Excerpt from The Unknown Errors of Our Lives by Chitra Banerjee Divakaruni, plus links to reviews, author biography & more

Summary |  Excerpt |  Reading Guide |  Reviews |  Readalikes |  Genres & Themes |  Author Bio

The Unknown Errors of Our Lives

by Chitra Banerjee Divakaruni

The Unknown Errors of Our Lives
  • Critics' Opinion:

    Readers' Opinion:

  • First Published:
    Apr 2001, 268 pages
    Paperback:
    Jan 2002, 288 pages

  • Rate this book


Buy This Book

About this Book

Print Excerpt

Excerpt
The Unknown Errors of Our Lives

Ruchira is packing when she discovers the notebook in a dusty alcove of her apartment. It is sandwiched between a high school group photo in which she smiles tensely at the camera, her hair hacked short around her ears in a style that was popular that year, and a box of brittle letters, the sheets tinged with blue and smelling faintly of sweet betel nut, from her grandmother, who is now dead. For a moment she fingers the book's limp purple cover, its squished spiral binding, and wonders what's inside, it's been that long since she wrote in it. Then she remembers. Of course! It's her book of errors, from her midteens, a time she thinks back on now as her Earnest Period.

She imagines telling Biren about it. "I was a gawky girl with a mouth full of braces and a head full of ideas for self-improvement."

"And then?" he would ask.

"Then I turned twenty-six, and decided I was perfect just the way I was."

In response, Biren would laugh his silent laugh, which began at the upturned outer edges of his eyes and rippled through him like wind on water. He was the only person she knew who laughed like that, soundlessly, offering his whole body to the act. It made her heart feel like a popcorn popper where all the kernels have burst into neon yellow. She'd respond with a small smile, the kind she hoped made her appear alluring and secretive, but inside she'd be weak with gratitude that he found her so funny.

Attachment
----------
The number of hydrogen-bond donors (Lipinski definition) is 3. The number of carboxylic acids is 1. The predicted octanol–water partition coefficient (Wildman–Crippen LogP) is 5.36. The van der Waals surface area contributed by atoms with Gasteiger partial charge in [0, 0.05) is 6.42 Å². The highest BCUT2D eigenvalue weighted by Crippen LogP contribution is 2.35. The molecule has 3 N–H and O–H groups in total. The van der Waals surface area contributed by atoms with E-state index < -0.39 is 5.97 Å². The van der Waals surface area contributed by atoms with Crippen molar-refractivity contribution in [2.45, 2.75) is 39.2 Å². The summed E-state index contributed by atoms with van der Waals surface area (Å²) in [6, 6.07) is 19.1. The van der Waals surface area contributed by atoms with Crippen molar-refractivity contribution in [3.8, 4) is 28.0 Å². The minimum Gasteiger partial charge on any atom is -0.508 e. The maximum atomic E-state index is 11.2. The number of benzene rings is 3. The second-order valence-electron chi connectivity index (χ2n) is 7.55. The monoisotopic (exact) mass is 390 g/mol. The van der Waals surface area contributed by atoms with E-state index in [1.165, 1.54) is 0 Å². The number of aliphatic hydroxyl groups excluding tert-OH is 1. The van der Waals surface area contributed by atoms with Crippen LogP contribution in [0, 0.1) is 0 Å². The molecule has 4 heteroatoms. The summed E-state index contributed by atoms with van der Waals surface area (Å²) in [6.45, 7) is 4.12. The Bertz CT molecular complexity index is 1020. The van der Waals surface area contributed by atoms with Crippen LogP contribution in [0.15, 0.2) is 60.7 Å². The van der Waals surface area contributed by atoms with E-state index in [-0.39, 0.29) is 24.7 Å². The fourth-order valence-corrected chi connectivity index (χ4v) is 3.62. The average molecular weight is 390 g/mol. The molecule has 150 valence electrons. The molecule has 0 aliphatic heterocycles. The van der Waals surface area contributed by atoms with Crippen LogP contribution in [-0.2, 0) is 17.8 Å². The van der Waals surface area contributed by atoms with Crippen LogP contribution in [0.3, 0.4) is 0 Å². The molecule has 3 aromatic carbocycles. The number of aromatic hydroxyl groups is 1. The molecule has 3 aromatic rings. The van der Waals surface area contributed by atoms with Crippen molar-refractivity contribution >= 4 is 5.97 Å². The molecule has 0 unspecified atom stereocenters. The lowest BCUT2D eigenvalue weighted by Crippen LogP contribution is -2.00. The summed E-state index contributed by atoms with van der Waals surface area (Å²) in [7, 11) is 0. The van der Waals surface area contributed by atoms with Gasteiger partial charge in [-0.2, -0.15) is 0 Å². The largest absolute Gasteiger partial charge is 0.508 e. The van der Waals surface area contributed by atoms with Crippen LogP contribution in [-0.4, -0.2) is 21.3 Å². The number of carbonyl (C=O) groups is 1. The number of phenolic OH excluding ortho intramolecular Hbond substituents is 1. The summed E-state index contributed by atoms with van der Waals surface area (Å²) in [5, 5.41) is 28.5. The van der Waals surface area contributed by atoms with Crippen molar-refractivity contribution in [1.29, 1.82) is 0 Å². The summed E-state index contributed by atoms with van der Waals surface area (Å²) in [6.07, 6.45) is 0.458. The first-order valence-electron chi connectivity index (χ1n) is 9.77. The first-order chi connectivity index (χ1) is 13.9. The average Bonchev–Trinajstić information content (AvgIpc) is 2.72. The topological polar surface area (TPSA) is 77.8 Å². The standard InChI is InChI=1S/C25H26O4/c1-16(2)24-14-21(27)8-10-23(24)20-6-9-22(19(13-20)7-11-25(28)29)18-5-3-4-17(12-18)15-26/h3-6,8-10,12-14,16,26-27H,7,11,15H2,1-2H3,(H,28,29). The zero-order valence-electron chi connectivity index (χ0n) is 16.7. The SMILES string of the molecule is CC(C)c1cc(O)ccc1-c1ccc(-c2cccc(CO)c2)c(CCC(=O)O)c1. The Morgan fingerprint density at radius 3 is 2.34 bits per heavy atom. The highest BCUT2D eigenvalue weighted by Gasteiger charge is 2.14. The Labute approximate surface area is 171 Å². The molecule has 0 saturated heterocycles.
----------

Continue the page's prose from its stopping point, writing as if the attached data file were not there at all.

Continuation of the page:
That, and the way he looked at her paintings. Because otherwise she doesn't think she could have agreed to marry him.

****

To think that none of this would have happened, that she wouldn't be sitting here this beautiful rainy morning, pale blue like jacarandas, packing, getting ready to move out of her Berkeley apartment into their newlywed condo in San Francisco in two weeks, if she hadn't mumbled an ungracious agreement when her mother said, "Why don't you meet him, Ru? Kamala Mashi writes so highly of him. Meet him once and see how you like each other." Ruchira shudders when she realizes how close she had come to saying No, she wasn't interested, she'd rather use the time to go to Lashay's and get her hair done. Just because Aunt Kamala had written, Not only is the boy just two years older than our Ruchira and handsome looking, 173 centimeters tall, and holds a fast-rising job in the renowned Charles Schwab financial company, he is also a nephew of the Boses of Tullygunge--you recall them, a fine, upright family--and to top it all he has intelligently decided to follow our time-tested traditions in his search for a bride. It would have been the worst error of her life, and she wouldn't even have known it. It saddens her to think of all the errors people make (she has been musing over such things lately)--the unknown errors of their lives, the ones they can never put down in a book and are therefore doomed to repeat.

But she had shown up at the Café Trieste, sullen in old blue jeans and a severe ponytail that yanked her eyebrows into a skeptic arch, and met Biren, and been charmed.